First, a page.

Trevor Christensen is a music producer from Colorado who goes by the professional artist’s name Said The Sky. Said The Sky’s performance on Saturday at the stadium was the kind of set that makes you feel happy to be alive. The dreamy visuals paired with inspirational swells of music made his audience emotional and ready to dance it out.
Jai Wolf, a Bangladeshi-American producer living in New York, gave an outstanding set to his many fans at the stadium on Sunday evening. His production was on the simpler side, but it paired perfectly with his signature melodic style (reminiscent of Chvrches). His indie-dance anthems hit even harder than they do when you’re driving just a little too fast in your car blasting Indian Summer (not speaking from experience or anything).
The Vega stage hosted a great number of dubstep artists including Jeff Montalvo, known to most as Seven Lions. His blend of genres includes electro house, glitch hop, drum and bass, and dubstep, which when seen live is intense, some may even say life-altering. The visual aspect of his performance was mysterious and confident.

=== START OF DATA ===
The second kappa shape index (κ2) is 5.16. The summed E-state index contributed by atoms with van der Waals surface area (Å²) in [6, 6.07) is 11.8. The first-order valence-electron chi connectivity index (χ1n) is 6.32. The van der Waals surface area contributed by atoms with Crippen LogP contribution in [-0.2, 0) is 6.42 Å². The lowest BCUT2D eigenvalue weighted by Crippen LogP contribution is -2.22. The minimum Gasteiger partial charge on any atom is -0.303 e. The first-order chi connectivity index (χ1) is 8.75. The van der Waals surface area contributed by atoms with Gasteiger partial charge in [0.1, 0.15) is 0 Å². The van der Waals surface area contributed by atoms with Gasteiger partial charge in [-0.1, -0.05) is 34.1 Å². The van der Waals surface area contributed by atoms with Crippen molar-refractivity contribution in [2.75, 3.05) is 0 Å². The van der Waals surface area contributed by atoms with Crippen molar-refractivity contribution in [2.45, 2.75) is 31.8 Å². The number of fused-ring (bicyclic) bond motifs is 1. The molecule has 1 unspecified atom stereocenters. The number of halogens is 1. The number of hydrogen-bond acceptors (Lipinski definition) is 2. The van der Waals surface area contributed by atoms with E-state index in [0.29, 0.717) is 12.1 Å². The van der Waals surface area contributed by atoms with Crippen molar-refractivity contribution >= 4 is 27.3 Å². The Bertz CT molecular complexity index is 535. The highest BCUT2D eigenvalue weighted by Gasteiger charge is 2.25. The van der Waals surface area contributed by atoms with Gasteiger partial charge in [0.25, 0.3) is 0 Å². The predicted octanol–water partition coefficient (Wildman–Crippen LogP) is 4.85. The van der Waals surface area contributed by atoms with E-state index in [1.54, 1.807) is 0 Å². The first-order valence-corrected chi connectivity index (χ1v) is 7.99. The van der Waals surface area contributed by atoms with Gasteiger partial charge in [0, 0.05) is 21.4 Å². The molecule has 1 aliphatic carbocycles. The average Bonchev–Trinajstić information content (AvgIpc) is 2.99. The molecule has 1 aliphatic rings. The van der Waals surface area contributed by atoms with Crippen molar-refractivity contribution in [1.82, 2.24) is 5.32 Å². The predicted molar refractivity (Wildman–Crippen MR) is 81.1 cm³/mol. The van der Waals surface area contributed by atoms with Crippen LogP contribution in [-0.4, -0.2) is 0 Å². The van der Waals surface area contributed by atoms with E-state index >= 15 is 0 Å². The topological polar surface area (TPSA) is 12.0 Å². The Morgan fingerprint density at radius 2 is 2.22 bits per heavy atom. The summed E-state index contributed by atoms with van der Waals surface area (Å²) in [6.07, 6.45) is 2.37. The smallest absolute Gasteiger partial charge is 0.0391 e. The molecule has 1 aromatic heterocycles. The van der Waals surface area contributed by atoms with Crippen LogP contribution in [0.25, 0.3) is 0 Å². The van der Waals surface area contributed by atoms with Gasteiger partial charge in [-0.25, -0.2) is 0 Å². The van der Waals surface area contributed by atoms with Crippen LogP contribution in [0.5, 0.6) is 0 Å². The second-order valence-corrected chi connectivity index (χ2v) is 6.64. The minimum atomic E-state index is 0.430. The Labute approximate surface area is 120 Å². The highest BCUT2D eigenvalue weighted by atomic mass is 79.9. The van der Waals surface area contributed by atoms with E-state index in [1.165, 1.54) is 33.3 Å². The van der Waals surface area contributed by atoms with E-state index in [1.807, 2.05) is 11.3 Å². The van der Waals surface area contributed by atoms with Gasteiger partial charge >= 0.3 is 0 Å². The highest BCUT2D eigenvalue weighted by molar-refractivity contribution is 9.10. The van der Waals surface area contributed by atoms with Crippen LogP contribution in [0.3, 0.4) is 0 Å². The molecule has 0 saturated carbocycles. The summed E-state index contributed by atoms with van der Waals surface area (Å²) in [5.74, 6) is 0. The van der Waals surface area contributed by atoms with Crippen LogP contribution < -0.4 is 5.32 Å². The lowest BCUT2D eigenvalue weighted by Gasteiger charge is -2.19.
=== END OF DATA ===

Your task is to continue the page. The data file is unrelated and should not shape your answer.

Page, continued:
Must Die!, aka Lee Austin Bates, is a dubstep artist who is best known for his track “VIP’s,” a collab with the iconic Skrillex. His was one of the most memorable performances overall, mostly because he started the set by yelling “Who’s ready to S**K some D**K?!”. It was at this point that a security officer looked over at me and said “Man… It’s only 4pm. How much weirder is today going to get?”.
“Svdden Death Presents: Voyd” was the title of the Vega stage’s final performance on Sunday night. I prepared as I always do, by walking up to the security gate a couple minutes before the set starts to hang out with my favorite security people. Unfortunately, I was escorted out of the photo pit by one of the DJ’s security because Svdden Death’s alias, Voyd, doesn’t allow press to cover the set. I opted to watch from the audience and was not disappointed (although my camera was). Voyd is a truly terrifying alien-like creature with antlers who gave the most malevolent set of the weekend, by far. There was fire, lasers, stomping, and necks were most certainly broken (headbanging jargon, I’m an EDM kid now).
This review of the latest North Coast Music Festival was written by Shaela Johnston. You can see more of her work here.